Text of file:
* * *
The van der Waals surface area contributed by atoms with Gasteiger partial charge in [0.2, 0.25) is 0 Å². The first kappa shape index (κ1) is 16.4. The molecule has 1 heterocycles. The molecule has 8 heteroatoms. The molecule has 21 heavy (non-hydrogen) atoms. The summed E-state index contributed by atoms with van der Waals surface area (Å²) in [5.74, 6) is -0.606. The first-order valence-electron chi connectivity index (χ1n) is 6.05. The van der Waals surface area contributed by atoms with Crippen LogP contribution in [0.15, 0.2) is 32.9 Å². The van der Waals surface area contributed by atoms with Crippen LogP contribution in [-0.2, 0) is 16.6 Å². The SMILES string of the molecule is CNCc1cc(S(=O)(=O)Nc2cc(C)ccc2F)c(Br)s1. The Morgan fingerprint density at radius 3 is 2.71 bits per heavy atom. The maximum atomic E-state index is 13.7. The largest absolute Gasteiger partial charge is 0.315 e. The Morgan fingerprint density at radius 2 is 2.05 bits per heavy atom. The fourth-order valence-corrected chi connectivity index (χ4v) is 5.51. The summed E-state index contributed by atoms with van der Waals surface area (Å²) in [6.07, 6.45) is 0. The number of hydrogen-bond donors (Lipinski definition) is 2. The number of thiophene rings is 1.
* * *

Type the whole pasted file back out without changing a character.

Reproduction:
The van der Waals surface area contributed by atoms with Gasteiger partial charge in [0.2, 0.25) is 0 Å². The first kappa shape index (κ1) is 16.4. The molecule has 1 heterocycles. The molecule has 8 heteroatoms. The molecule has 21 heavy (non-hydrogen) atoms. The summed E-state index contributed by atoms with van der Waals surface area (Å²) in [5.74, 6) is -0.606. The first-order valence-electron chi connectivity index (χ1n) is 6.05. The van der Waals surface area contributed by atoms with Crippen LogP contribution in [0.15, 0.2) is 32.9 Å². The van der Waals surface area contributed by atoms with Crippen LogP contribution in [-0.2, 0) is 16.6 Å². The SMILES string of the molecule is CNCc1cc(S(=O)(=O)Nc2cc(C)ccc2F)c(Br)s1. The Morgan fingerprint density at radius 3 is 2.71 bits per heavy atom. The maximum atomic E-state index is 13.7. The largest absolute Gasteiger partial charge is 0.315 e. The Morgan fingerprint density at radius 2 is 2.05 bits per heavy atom. The fourth-order valence-corrected chi connectivity index (χ4v) is 5.51. The summed E-state index contributed by atoms with van der Waals surface area (Å²) in [6.07, 6.45) is 0. The number of hydrogen-bond donors (Lipinski definition) is 2. The number of thiophene rings is 1.